As American houses go, they don't get much older than this. Its original portion is one of historic Provincetown, Massachusetts's earliest survivors, built facing the bay to greet travelers who made their way to its front door by sea or along the "shore road," as the beach was sometimes called.
"Unfortunately, most of the town records were destroyed by a fire in 1850, so we don't know exactly how old the house is," says interior designer and co-owner Kevin O'Shea. "But we know it was already here in 1750." Martin House, as it is known locally, after the last restaurant that operated on the premises, now backs up to Commercial Street, the resort town's main road. And it is once again a private home after life as a birthing house, a nursing home, and a series of local-landmark eateries said to have been visited by the likes of Al Gore and Jacqueline Kennedy Onassis.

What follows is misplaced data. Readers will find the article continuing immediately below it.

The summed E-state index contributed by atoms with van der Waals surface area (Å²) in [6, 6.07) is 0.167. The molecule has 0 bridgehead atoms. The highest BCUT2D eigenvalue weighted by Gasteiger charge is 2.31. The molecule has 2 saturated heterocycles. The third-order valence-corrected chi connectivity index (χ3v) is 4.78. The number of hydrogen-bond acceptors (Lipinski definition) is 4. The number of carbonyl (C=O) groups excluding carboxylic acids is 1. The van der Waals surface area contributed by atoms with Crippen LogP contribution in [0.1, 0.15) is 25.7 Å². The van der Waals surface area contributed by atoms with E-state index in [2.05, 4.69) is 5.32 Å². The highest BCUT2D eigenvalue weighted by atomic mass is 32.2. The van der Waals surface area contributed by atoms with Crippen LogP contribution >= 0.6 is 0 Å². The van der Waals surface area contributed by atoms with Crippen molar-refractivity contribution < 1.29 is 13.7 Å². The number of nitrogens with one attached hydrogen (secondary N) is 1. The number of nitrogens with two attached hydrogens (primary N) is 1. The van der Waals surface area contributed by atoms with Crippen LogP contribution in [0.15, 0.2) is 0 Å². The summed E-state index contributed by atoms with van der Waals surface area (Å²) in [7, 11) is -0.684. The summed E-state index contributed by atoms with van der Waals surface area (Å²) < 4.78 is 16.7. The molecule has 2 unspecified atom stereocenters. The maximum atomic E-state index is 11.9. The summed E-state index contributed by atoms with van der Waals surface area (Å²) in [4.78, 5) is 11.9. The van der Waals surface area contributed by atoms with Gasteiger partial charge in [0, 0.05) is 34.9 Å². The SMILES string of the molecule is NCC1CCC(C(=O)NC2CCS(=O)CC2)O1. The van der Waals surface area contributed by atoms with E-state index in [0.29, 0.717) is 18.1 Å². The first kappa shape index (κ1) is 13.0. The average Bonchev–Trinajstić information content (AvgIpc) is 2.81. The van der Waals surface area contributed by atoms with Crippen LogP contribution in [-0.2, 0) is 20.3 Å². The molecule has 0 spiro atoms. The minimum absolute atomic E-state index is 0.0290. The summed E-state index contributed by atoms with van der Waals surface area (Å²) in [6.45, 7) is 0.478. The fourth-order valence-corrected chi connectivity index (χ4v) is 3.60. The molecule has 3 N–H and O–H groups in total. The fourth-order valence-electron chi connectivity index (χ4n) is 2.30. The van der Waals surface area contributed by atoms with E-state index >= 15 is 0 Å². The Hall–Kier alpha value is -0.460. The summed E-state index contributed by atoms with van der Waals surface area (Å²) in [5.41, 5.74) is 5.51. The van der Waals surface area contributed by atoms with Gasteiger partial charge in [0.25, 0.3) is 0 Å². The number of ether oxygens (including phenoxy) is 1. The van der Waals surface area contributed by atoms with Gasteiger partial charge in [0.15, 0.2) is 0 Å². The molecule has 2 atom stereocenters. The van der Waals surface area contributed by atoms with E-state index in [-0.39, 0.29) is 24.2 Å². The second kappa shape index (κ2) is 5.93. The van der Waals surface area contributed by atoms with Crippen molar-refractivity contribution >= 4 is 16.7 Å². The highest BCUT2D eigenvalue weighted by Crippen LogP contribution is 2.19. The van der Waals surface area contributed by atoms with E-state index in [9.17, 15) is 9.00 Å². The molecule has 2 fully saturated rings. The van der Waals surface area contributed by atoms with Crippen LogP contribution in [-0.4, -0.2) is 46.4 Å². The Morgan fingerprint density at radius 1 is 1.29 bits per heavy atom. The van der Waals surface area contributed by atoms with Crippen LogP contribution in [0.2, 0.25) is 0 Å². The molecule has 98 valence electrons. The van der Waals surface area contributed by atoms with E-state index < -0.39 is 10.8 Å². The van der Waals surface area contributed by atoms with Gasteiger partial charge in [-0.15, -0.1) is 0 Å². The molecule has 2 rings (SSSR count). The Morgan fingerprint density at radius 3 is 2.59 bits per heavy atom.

Framed by neoclassical pilasters and a simple fanlight, the original entry faces the beach. The house came with an expansive brick patio, lined with thriving hydrangeas, that had been used by the restaurants for patio dining. Today it holds a series of outdoor rooms.
Kevin O'Shea Designs, Provincetown, MA, and New York, NY; kevinosheadesigns.com